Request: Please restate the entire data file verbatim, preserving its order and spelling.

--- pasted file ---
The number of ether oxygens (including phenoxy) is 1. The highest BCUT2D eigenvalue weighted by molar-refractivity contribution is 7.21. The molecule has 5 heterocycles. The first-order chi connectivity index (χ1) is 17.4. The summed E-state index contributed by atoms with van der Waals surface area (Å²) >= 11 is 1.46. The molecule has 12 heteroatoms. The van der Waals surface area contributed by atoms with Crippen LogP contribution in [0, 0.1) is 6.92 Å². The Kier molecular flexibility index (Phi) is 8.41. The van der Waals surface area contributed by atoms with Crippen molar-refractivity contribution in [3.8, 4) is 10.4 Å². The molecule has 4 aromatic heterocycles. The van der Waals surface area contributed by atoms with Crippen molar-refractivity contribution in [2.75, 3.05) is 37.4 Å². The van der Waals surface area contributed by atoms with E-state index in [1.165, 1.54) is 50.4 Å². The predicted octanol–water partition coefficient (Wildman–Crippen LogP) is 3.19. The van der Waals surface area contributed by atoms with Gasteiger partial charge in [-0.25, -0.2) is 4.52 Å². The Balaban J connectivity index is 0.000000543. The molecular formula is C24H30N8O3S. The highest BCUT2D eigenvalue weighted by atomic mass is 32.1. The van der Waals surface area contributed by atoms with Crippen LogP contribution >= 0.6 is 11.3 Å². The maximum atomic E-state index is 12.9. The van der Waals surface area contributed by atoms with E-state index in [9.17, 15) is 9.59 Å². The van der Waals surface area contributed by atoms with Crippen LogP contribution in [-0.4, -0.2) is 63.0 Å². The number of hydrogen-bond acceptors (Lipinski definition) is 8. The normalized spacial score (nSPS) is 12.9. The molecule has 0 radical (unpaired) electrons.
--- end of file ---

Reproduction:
The number of ether oxygens (including phenoxy) is 1. The highest BCUT2D eigenvalue weighted by molar-refractivity contribution is 7.21. The molecule has 5 heterocycles. The first-order chi connectivity index (χ1) is 17.4. The summed E-state index contributed by atoms with van der Waals surface area (Å²) >= 11 is 1.46. The molecule has 12 heteroatoms. The van der Waals surface area contributed by atoms with Crippen LogP contribution in [0, 0.1) is 6.92 Å². The Kier molecular flexibility index (Phi) is 8.41. The van der Waals surface area contributed by atoms with Crippen molar-refractivity contribution in [3.8, 4) is 10.4 Å². The molecule has 4 aromatic heterocycles. The van der Waals surface area contributed by atoms with Crippen molar-refractivity contribution in [2.75, 3.05) is 37.4 Å². The van der Waals surface area contributed by atoms with E-state index in [1.165, 1.54) is 50.4 Å². The predicted octanol–water partition coefficient (Wildman–Crippen LogP) is 3.19. The van der Waals surface area contributed by atoms with Gasteiger partial charge in [-0.25, -0.2) is 4.52 Å². The Balaban J connectivity index is 0.000000543. The molecular formula is C24H30N8O3S. The highest BCUT2D eigenvalue weighted by atomic mass is 32.1. The van der Waals surface area contributed by atoms with Crippen LogP contribution >= 0.6 is 11.3 Å². The maximum atomic E-state index is 12.9. The van der Waals surface area contributed by atoms with E-state index in [9.17, 15) is 9.59 Å². The van der Waals surface area contributed by atoms with Crippen LogP contribution in [-0.4, -0.2) is 63.0 Å². The number of hydrogen-bond acceptors (Lipinski definition) is 8. The normalized spacial score (nSPS) is 12.9. The molecule has 0 radical (unpaired) electrons.